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FEATURE STORY

Mongolia: Promoting Social Accountability

February 21, 2013

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As Mongolia rushes from nomadism to high growth, its citizens hope that the public services in the country also catch up. Watch how they make an effort.

STORY HIGHLIGHTS
  • Mongolian citizens want to improve the public services they get from the government.
  • A World Bank-funded program introduces social accountability to the country and trains local NGOs how to use tools to hold the government accountable.
  • The 14 pilot projects of the program have increased public awareness and also reached out to government officials.

Ulaanbaatar, Mongolia, February 21, 2013 – As Mongolia rushes from nomadism to high growth thanks to a mining boom, its citizens hope that the public services in the country also catch up.

These are some of the typical complaints from Mongolians:

“We spend 20% of the national budget on education, but there are 40 children in a classroom, in three shifts.”

“I pay for nine family doctors, but only five of them actually work.”

“I wait for 40 minutes to get just one form.”

“I knock on ten doors to get a single document.”

“Our studies show that Mongolian citizens are not happy with the public services they get from the government,” says G. Undral, Network Coordinator of the Partnership for Social Accountability.

Introducing Social Accountability to Mongolia

To address the public's concerns, the Partnership for Social Accountability, together with international partners, implemented the Social Accountability Learning in Action Program with World Bank funding, to promote social accountability in Mongolia.

Social accountability simply means to “hold the government accountable”, explains G. Undral. So, the program, besides introducing the concept to the country, also trains local NGOs on how to use tools such as Citizen Score Cards, Citizen Report Cards and Public Expenditure Tracking Surveys to hold the government accountable.

“Social accountability is a new concept for Mongolia, unlike the public demonstrations we had in the mid 2000s. It is objective, measurable and results-oriented,” says D. Tserenjav, Network Coordinator for the Citizen Oversight of Budget.

Through the program, these organizations learned how to collect information about deficiencies in services, verifying them with facts and evidence.

“We have shared these facts and evidence with government agencies, which add value to our advocacy,” says B. Nyamsuren, Coordinator of the Dashin Dem Foundation. She finds the concept and practices of social accountability are the most useful ways for citizens to engage in the process of obtaining and improving the most needed public services.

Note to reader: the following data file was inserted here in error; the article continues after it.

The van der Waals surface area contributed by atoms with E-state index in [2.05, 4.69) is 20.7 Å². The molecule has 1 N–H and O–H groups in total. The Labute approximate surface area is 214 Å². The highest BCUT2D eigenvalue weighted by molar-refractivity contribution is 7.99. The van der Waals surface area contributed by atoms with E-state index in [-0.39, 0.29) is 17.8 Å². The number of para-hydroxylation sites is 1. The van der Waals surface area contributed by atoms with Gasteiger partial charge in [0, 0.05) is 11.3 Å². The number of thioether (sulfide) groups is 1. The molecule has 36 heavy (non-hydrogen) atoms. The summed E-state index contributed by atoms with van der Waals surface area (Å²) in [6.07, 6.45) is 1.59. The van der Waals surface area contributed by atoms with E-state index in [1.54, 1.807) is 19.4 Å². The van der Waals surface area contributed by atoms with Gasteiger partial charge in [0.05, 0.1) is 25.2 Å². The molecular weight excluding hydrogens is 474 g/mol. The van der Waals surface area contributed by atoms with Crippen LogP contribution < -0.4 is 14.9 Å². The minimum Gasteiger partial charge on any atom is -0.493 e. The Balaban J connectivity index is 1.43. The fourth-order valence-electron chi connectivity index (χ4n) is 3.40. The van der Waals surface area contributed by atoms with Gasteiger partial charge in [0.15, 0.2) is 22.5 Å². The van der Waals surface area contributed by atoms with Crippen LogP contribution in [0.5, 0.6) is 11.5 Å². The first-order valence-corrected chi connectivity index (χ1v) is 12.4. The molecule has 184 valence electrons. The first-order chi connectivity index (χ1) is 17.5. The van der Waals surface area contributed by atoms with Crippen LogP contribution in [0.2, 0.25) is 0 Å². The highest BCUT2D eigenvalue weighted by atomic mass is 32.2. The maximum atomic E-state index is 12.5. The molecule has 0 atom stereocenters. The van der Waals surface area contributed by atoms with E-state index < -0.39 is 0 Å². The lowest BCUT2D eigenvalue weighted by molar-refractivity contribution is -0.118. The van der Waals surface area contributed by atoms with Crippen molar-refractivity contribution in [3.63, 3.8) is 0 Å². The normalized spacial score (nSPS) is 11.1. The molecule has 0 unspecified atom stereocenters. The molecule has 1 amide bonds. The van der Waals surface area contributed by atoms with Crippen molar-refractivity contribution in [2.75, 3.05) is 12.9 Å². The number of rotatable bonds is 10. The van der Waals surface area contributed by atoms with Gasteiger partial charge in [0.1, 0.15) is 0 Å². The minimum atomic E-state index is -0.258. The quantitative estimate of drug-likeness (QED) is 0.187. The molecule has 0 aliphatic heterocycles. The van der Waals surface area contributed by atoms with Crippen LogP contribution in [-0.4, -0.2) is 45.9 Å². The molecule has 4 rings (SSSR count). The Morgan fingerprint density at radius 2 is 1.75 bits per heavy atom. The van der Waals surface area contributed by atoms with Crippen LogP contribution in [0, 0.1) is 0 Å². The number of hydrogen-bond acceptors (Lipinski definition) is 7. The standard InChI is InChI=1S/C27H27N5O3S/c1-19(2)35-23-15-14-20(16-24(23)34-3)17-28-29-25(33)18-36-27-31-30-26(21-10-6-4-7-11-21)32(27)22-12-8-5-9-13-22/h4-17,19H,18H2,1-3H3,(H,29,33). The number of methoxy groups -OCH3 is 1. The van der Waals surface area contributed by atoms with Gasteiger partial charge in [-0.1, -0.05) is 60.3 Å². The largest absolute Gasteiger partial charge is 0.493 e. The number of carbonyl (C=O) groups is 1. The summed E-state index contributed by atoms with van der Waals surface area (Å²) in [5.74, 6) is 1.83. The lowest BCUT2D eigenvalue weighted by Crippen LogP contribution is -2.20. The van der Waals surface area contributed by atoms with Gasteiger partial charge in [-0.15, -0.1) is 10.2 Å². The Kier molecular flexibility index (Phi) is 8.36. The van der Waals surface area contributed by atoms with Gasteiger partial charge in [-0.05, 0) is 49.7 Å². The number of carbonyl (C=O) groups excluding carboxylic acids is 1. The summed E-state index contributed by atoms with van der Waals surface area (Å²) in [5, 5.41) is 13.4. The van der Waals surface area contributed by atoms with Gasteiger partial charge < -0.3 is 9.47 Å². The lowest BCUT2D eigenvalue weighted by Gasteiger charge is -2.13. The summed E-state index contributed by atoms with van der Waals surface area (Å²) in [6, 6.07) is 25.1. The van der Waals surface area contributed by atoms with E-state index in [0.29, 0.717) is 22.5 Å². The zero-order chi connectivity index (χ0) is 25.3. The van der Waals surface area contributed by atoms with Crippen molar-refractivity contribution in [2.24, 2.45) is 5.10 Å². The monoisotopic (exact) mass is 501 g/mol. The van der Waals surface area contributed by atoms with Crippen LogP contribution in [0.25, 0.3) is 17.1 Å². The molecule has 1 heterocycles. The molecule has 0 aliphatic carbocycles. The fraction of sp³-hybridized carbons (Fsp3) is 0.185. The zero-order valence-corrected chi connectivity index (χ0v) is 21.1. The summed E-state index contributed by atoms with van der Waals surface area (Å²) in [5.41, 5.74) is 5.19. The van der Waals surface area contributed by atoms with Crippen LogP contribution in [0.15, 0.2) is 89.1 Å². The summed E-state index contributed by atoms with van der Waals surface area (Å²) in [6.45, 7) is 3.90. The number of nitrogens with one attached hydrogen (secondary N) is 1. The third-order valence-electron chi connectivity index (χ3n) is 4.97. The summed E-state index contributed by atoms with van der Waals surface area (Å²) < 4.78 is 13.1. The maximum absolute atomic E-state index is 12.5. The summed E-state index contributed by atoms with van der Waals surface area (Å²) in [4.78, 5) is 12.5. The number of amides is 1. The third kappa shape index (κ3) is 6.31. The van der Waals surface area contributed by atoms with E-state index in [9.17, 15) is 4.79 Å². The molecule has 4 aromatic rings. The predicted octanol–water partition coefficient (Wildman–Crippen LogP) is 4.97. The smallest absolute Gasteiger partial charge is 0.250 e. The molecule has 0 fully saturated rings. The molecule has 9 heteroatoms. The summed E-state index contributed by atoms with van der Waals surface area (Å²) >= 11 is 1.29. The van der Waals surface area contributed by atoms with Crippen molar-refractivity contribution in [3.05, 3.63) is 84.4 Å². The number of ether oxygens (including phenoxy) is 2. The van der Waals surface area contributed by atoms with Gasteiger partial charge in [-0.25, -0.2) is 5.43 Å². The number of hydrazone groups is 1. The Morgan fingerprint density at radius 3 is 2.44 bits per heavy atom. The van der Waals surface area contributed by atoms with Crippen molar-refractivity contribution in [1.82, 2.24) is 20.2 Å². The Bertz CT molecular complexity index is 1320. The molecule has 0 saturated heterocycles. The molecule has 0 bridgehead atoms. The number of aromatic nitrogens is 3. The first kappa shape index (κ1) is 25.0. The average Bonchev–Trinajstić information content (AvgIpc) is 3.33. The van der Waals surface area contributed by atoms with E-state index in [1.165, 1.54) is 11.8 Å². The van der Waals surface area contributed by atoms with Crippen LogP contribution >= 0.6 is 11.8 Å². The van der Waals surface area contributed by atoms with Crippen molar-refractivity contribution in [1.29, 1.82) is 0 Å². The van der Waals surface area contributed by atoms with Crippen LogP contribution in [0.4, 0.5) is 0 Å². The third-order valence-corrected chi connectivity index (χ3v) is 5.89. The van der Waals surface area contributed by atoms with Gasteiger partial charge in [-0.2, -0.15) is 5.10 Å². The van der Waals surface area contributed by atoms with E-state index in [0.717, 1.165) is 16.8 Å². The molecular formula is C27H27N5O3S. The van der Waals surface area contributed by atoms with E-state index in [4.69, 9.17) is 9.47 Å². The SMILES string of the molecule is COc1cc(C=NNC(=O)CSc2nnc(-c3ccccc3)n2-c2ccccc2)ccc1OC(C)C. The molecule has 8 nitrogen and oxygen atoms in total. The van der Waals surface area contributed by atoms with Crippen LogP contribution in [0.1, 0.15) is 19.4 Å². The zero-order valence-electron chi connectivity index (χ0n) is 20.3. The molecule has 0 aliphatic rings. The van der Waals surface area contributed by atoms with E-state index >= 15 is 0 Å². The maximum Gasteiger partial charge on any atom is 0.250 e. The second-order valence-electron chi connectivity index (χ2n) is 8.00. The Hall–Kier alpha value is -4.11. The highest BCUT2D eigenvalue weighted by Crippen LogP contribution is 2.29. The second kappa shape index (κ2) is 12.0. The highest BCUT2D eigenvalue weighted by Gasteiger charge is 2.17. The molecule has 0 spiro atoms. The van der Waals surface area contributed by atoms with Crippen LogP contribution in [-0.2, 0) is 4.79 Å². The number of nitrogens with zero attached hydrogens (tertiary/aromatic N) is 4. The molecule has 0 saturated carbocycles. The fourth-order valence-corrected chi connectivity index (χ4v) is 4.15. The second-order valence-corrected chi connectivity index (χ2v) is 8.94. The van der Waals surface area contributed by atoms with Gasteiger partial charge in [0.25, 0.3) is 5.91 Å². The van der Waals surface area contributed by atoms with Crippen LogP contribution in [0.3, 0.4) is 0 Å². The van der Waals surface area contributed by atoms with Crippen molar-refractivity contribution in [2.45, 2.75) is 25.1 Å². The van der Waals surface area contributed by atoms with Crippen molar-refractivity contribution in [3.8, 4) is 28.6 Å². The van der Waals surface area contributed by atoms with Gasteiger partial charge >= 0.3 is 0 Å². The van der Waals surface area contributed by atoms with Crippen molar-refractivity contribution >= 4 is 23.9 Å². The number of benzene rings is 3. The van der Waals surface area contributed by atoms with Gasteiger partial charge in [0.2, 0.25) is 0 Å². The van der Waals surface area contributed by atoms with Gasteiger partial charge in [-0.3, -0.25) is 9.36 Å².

“We citizens pay tax and in return we receive public services from the government,” she says.

Open Quotes

When we in public agencies start engaging with citizens, we see clearly what we do well and what we need to work on better. Their feedback helps us improve our performance. Close Quotes

S. Enhtsetseg
a public official in Ulaanbaatar

Piloting Projects to Demand Accountability

To test what they learned on the ground, the Partnership for Social Accountability looked at what needed to be done to improve the quality and accessibility of public services and, during 2010-2012, carried out 14 pilot projects in five areas: education, health, governance, infrastructure and mining. 

D. Oyunbolor worked on a project to raise her community’s awareness of the extractive industry operations and their environmental impacts.

“Mining operations create excessive dust and their negative impacts on livestock and humans are huge. So the community was very interested in the project,” she says.

Before the project, they had no information about the mines nearby – who was managing them or what was being mined. “We just saw the few people digging the land and trucks running around. Fluorspar was mentioned, but no one knew anything for sure,” she says.

“The project taught us what laws, rules and documents are there, how they can be applied, how the mining sector operates,” she says. “The project linked citizens and the mining industry.”

B. Bayarmaa is the head of Owners of Huvsgul Lake NGO and they monitored revenues, expenditures and reporting of the Human Development Fund. This fund, which disbursed 21,000 MNT (US$20) per month to each citizen, was set up by the government to ensure that citizens get a share from the income gained from mining operations.

The project covered many aimags (provinces) and used Citizen Report Cards, Community Score Cards, focus group discussions, expert interviews and surveys.

People responded to these simple tools very well.

“These tools provide scientifically verifiable findings that make sense to policy-makers,” says B. Bayarmaa.

Reaching out to Government

The projects increased public awareness and also changed the mindset of government officials.

 “When we in public agencies start engaging with citizens, we see clearly what we do well and what we need to work on better. Their feedback helps us improve our performance,” says S. Enhtsetseg, a public official in Ulaanbaatar.

“We often criticize public services as weak and not working,” says Oyuntuya, CEO of Voters’ Education Center. “But it is important to sit down with service providers face to face and have an open discussion about where problems exist and how we can solve them by working together.”